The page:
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Proud 'farm son' looks at farm wives' varied, essential roles

No two "farm wives" are the same, Jonathan Knutson writes. But their contributions to an operation's success can be many.

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The role of "farm wives" has changed over the years and is as varied and diverse as the women who marry farmers, Jonathan Knutson says.
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Nearly 40 years ago, when I covered agriculture for the Bismarck (North Dakota) Tribune, I received an angry letter from an area farm wife. Yes, people really did write letters back in the day.

She wasn't mad at me in particular. She was upset that, in her view, farm wives didn't receive credit for all they do. I telephoned her to say that I was a farm kid who understood the importance of farm wives. I also asked if she might be interested in a feature story that profiled her own contributions. The terrified woman probably said "No!" 50 or 60 times in less than a minute.

Now, 40 years later, the role of farm wives has become more complicated and diverse as women play a broader role in society overall. Increased off-farm job options for farm women is just one example. Choice is a good thing, but much of it can be confusing.

Many people think of farm wives solely as women who help their spouses or grown children farm or ranch. I prefer a broader definition, though I'm not sure what it should be. One example: I once did a story involving an agronomy manager who sometimes worked until nearly midnight during the heart of planting. When he did, his wife brought their young children to his office so they could say goodnight to their dad. Was she a farm wife? Well, I'd argue that at the least she was an honorary one.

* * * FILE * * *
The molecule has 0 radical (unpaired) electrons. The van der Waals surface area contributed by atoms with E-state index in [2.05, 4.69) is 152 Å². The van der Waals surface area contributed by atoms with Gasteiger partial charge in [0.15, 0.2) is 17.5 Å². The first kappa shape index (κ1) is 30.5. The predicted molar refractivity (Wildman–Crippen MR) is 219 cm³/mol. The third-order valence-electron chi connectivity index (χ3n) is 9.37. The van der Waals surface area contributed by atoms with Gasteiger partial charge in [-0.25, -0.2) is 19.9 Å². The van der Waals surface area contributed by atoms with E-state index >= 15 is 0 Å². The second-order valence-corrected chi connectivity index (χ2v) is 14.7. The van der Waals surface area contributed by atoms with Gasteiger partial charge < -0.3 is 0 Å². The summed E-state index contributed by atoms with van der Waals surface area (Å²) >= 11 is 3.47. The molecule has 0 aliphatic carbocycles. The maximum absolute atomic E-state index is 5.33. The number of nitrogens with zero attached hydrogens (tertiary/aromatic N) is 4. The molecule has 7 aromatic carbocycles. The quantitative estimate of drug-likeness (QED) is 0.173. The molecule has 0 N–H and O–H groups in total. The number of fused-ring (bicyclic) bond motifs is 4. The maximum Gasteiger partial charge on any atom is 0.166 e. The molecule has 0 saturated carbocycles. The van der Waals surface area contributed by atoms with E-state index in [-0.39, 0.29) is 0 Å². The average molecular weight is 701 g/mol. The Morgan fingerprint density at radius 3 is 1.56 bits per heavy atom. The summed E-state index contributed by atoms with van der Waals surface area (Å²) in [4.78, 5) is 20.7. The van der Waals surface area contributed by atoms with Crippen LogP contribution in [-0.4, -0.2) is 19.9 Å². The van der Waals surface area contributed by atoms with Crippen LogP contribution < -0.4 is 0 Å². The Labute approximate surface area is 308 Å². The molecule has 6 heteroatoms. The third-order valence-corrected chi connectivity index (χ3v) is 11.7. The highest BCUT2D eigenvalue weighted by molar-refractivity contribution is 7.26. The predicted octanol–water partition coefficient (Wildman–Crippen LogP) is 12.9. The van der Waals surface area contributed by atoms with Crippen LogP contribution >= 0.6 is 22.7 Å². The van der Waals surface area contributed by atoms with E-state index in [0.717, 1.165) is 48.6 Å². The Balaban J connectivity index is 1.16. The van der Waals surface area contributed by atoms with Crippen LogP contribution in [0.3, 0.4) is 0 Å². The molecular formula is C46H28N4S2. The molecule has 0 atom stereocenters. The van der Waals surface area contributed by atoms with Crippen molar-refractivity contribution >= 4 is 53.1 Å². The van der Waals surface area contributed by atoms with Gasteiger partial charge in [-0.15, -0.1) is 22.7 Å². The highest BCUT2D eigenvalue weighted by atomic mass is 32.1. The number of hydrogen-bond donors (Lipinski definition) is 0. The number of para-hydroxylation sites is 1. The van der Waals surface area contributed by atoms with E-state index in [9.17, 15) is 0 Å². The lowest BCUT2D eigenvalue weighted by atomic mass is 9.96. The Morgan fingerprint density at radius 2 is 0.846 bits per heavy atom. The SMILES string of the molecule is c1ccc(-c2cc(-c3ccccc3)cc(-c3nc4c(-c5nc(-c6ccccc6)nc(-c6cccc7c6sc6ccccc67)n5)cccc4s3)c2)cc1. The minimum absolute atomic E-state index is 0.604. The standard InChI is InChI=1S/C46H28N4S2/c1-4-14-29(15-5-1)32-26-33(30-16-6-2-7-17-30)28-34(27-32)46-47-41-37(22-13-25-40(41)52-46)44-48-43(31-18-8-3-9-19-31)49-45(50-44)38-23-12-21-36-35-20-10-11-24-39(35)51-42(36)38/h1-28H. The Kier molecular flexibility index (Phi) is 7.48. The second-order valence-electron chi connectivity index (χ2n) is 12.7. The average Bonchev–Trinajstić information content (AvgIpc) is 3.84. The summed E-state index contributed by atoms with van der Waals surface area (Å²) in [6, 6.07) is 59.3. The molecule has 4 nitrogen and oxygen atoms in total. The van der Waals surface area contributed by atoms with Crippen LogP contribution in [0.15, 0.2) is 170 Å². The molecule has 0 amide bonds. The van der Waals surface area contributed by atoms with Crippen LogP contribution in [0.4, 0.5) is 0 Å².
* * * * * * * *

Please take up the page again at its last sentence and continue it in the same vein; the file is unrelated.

Don't assume that farm wives join a noble sisterhood who spend their limited free time singing "Kumbaya" together. No, farm wives, like the rest of us, face feuds, rivalries and jealousies. Sometimes the dark side wins, and things can get nasty. More often, however, shared lifestyles and beliefs lead to mutual respect.

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So who's a good farm wife and who isn't? The answer is difficult. Outsiders never can see fully into the inner workings of a marriage, family or farm. And because farm wives usually play many roles, we may see how they perform only in the roles to which they're best- or worst- suited.

This may be of limited value coming from an aging Norwegian Lutheran bachelor ag journalist, but I really believe the following is true: Farm wives should evaluate the needs of their family and farm, then their own skills and personalities, to come up with a plan that best serves their farms, families and themselves. The plans can vary greatly, of course, from farm wife to farm wife.

Two fine examples

I know many farm wives, but let's wrap up with the two I know best.

They're sisters, daughters of a Lutheran minister, who became small-town farm wives after marrying hard-working young farmers.

The first is my aunt, Mary Thompson of Page, North Dakota. She has held many roles as a farm wife, including helping on the farm, being active in her community and raising her children, among other things. And she's done them all well.

The other, as you might expect, is my mother, Helen Knutson of McVille, N.D. Mom didn't work on or off the farm -- the work didn't fit her skills or personality -- but she was active in the church and did a wonderful job with her children. And she always gave her best.

Whatever their differences, good farm wives always have that in common.

Jonathan Knutson is a former Agweek reporter. He grew up on a farm and spent his career covering agriculture. He can be reached at packerfanknutson@gmail.com.

Related Topics: AGRICULTURERURAL LIFE
Opinion by Jonathan Knutson
Plain Living
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